Saelao, a second-year student from Tracy, said he was interested in seeing some of the people who run the university.
Indeed, there were plenty of administrators to see and talk to. And regular staff, too, people like Nancy Tibbitts, a coordinator at the Internship and Career Center.
"The chancellor and the other speakers help us rev our engines for the coming year," said Tibbitts, a university employee for more than 20 years.
Susan Meyer, a professional school advising coordinator who has been part of the UC Davis staff for more than 20 years, connected the convocation theme to everyone's work in Advising Services: "We're here to help students figure out what they want to do and then help them succeed."
Added Tibbitts: "We are passionate about what we do, and that's why we come to convocation."
Judy Wydick, whose husband, Richard, is an emeritus law professor, said she comes to convocation because she is interested in what the chancellor has to say.
"He always has a very uplifting message, and I think it's important to be here," Wydick said. "He sets the tone for the year, and he does it in a superb way."
She added: "The people he brings to this program are also very important. They are making wonderful contributions to the university."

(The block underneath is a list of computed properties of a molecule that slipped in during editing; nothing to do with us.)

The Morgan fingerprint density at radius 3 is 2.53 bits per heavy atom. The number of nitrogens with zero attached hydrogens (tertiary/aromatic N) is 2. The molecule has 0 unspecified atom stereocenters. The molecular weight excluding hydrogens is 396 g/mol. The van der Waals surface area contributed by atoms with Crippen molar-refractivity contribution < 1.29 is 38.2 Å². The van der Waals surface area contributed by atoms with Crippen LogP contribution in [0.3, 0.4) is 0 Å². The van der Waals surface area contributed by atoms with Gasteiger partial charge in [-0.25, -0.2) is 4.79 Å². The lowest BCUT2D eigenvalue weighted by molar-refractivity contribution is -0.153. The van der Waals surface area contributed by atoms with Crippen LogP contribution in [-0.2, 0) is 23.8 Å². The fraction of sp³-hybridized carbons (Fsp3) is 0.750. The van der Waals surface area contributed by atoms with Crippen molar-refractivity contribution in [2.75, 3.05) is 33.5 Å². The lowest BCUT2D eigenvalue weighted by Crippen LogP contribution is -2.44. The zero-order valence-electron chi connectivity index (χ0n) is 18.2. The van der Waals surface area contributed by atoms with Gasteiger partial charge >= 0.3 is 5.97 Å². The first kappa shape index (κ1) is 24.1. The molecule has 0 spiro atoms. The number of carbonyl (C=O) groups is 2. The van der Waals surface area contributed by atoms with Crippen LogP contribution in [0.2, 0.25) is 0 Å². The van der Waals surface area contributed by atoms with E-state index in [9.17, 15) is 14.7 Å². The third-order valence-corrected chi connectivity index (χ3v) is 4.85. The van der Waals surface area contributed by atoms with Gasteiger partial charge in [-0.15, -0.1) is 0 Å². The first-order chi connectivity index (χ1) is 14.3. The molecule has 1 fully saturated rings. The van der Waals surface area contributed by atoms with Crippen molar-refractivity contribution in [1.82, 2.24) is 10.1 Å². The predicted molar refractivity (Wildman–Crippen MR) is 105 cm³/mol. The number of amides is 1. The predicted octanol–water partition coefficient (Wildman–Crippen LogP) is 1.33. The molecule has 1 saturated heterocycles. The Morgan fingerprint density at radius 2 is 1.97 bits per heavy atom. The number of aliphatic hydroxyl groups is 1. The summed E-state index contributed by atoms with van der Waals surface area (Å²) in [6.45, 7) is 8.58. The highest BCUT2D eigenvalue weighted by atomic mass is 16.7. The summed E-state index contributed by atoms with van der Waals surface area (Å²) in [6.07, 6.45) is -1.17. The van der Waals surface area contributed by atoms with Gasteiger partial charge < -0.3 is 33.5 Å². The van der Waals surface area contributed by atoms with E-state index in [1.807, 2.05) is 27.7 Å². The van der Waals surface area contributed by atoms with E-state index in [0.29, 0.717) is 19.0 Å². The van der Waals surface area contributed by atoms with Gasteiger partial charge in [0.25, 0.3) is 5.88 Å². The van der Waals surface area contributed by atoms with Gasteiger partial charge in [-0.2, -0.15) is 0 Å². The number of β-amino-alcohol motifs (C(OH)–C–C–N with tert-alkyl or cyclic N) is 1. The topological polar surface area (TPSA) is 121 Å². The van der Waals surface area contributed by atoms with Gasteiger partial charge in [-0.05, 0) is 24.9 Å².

Vanderhoef presented five speakers, and here is some of what each had to say about making a difference:
- Lin King, chair of Staff Assembly and manager of the R4 (Reduce, Reuse, Recycle, Rebuy) program — "My incredible student staff and I teach everyone that their individual efforts can make a huge impact in the world, and the ones willing to give it a try soon become my biggest advocates for recycling."
- Professor Jeffrey Mount, holder of the Roy J. Shlemon Endowed Chair in Applied Geosciences, and director of the Center for Watershed Sciences — "Universities, ours in particular, are the crucibles of social epidemics. Our success in changing the way people think and act stems from our unique culture and the combined talents of our students, staff and faculty."
- Francisco Rodriguez, alumnus and former Student Affairs staff member who today serves as president of Cosumnes River College — "Access and opportunity are the reasons that I am here today in the capacity that I am in, with the responsibility — and I would say obligation — in concert with all of you, my higher education colleagues, to provide access and opportunity for others."
- Professor Emerita Marya Welch, first female faculty member in the physical education department, and a pioneer in establishing athletic opportunities for women — "There is more work to be done, to be sure. So for those of you who may feel this calling, there are women like me who have paved the way for you. But, more importantly, there are women yet to come who are counting on you."
- Eisha Zaid, senior genetics major and premed student from Davis, and a volunteer at the Shifa Community Clinic, run by UC Davis students — "Time is going to go by, so why not have done something over that time? We can't all save the world, but why not try?"